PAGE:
Is there an ICANN-obligatory standard procedure

No, certainly not in ccTLD. In gTLDs, there are exceptions, but otherwise you can change the registrant of a domain name freely. There is an ICANN procedure on that that just mandates some emails to be sent by registrars etc. Also there are domain privacy/proxy services where another names instead of yours appear to be the owner of the domain.

But all of that, to reply properly, depends on the TLD and the registrar.

In short, start at least by stating the TLD that you are considering, otherwise it is impossible to reply to you.

4
  • Hello; I downvoted because it seemed to me you "blame" me for not mentioning the ccTLD (thanks for correcting my phrasing) which is something I clearly don't want to do; I did more phrasing fixes per other parts from your answer. Also, AFAIK, ccTLDs should be internationally recognized somewhere - if it's not ICANN than I don't know who is this authority.
    – user58733
    Commented Nov 23, 2019 at 18:05
  • Also, regarding No, certainly not in ccTLD I didn't thought for a moment there is --- I know that ccTLDs are handled by specific internet associations; if I would know why you thought otherwise I will gladly edit that part of the question as well.
    – user58733
    Commented Nov 23, 2019 at 18:10
  • "which is something I clearly don't want to do;" then reply to your question is just: No, there is no standard procedure. And then your question is not very relevant for a Q/A site, it won't help you nor anyone else... Commented Nov 23, 2019 at 18:44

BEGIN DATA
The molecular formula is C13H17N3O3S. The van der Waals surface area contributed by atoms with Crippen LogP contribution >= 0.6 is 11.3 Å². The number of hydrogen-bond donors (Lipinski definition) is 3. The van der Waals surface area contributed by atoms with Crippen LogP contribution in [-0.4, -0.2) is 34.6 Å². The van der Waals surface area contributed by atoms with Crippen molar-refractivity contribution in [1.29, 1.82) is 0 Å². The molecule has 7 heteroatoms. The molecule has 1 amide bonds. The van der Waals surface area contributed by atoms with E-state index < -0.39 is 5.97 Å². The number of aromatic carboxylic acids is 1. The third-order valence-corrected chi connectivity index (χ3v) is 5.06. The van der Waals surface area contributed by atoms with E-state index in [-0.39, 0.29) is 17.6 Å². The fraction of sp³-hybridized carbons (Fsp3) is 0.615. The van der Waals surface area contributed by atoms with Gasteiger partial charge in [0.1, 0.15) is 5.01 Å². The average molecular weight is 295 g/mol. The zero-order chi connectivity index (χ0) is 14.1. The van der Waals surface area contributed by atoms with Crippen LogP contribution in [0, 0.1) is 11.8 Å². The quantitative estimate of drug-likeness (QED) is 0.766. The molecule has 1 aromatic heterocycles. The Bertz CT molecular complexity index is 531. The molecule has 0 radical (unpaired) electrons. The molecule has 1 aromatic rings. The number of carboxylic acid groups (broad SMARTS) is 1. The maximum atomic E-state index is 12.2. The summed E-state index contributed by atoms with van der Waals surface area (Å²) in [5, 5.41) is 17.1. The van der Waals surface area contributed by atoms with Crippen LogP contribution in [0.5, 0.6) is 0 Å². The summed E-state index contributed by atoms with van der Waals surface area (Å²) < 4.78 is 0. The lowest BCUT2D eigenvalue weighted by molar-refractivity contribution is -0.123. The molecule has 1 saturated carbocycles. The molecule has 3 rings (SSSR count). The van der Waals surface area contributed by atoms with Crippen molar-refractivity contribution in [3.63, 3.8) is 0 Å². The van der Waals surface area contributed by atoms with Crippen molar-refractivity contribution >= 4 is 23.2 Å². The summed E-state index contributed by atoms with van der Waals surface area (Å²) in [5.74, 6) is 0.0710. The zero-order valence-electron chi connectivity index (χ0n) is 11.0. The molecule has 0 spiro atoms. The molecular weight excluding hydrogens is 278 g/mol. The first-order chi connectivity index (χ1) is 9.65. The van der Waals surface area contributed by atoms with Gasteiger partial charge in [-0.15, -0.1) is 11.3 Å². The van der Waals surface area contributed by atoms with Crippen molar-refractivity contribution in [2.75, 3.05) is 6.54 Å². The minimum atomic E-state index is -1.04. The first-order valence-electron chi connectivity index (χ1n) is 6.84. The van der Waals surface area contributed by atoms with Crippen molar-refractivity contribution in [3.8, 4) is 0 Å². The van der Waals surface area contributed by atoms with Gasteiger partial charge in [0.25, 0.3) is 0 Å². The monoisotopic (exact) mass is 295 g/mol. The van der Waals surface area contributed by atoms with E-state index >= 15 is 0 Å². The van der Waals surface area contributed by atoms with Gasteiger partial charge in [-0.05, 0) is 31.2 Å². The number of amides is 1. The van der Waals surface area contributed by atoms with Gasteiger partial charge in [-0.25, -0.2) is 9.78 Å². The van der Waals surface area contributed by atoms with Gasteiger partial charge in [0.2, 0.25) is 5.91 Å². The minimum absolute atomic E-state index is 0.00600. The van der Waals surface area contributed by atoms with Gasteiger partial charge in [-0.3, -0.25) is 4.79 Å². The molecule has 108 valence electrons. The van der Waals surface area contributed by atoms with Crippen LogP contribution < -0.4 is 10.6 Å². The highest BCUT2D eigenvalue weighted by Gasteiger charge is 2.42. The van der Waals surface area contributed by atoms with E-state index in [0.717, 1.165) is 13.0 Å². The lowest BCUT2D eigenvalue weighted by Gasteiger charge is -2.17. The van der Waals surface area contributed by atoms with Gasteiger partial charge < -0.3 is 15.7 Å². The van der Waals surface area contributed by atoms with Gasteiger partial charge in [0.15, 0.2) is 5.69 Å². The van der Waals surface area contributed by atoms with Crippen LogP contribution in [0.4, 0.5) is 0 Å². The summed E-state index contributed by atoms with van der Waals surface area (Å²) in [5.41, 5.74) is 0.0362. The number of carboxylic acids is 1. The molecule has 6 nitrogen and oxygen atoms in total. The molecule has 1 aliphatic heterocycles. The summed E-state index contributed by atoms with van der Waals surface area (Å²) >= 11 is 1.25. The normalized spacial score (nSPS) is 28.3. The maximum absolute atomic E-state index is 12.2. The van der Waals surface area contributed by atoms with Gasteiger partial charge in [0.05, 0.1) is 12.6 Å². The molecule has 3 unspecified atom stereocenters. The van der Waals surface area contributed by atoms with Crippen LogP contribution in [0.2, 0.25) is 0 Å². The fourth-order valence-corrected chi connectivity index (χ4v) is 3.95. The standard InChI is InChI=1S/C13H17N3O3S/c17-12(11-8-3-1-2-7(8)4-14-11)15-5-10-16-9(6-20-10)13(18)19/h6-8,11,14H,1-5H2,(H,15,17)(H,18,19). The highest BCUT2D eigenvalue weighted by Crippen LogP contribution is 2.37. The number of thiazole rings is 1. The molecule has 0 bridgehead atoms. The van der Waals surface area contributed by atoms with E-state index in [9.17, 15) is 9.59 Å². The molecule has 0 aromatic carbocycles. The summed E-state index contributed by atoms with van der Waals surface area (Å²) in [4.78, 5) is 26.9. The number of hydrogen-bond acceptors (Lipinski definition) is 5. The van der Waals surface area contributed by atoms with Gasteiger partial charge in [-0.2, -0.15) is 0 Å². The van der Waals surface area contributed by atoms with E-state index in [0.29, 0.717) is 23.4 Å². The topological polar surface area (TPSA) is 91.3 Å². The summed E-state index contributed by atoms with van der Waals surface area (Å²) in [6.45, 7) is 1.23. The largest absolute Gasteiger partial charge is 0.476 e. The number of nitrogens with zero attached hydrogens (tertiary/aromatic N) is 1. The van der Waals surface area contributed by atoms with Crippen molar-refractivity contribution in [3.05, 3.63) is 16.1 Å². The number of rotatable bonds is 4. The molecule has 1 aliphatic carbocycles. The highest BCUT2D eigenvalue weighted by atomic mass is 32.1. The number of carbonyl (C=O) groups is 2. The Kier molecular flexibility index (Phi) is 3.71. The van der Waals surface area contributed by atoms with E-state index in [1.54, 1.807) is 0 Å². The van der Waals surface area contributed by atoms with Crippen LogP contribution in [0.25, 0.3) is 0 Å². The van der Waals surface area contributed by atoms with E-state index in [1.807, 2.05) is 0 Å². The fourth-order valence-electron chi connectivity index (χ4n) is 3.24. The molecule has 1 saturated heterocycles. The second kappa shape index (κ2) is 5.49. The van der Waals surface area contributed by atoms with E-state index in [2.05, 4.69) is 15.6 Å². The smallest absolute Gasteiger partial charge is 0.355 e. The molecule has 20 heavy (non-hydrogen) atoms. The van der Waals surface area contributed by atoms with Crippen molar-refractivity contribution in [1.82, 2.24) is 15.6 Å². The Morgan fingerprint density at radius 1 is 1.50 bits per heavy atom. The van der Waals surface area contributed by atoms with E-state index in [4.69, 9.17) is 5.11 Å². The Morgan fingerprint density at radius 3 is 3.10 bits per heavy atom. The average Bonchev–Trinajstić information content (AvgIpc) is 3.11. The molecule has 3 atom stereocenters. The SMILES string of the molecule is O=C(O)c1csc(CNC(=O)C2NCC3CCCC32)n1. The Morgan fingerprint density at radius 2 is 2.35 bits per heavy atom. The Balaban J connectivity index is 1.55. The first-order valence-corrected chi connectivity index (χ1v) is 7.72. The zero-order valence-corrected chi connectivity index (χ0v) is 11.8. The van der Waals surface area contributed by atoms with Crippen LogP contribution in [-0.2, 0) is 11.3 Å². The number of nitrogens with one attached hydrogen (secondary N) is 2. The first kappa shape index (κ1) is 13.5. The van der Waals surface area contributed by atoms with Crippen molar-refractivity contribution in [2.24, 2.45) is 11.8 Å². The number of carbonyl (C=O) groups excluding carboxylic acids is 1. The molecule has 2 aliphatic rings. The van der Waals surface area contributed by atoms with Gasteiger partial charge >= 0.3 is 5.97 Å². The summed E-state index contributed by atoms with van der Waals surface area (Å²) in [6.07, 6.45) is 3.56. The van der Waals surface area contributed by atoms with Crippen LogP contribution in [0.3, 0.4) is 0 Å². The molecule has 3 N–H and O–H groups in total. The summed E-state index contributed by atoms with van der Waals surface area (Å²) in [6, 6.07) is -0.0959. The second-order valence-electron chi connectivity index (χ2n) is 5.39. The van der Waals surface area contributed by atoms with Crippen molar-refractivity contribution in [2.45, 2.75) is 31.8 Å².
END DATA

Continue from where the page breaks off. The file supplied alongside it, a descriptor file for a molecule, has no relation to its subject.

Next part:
• "I know that ccTLDs are handled by specific internet associations" each ccTLD is run by its governing country delegating it to "someone". Hence nothing standard. So "No" is the only possible reply to your question. Commented Nov 23, 2019 at 18:45
1

I think you are making it a bit hard on yourself .. if the .com domain is available just buy it and register it with your new identity.

for your old domain use domain privacy service to hide your name on that domain and redirect it 301 to your new domain, basically you will need to do that if you want to continue the same SERP exposure and not starting from the ground up

3
  • Welcome to webmasters. As considerate as it might be, but this does not attempt to provide an answer to the question asked. It is more of an opinion which is not accepted as an answer at Webmasters. I request to make some edits in order to cover the topic of the question. Thanks.
    – Anuvesh
    Commented Nov 29, 2019 at 21:50
  • you can include it as a comment or remove it if you find it is not a useful solution
    – Joe
    Commented Nov 29, 2019 at 21:54
  • Hi, I miss how the answer fully address my problem but anyway I can't hide identity for Israeli domains --- it's against Israeli (dictatorial) law.
    – user58733
    Commented Nov 30, 2019 at 7:31

Your Answer

By clicking “Post Your Answer”, you agree to our terms of service and acknowledge you have read our privacy policy.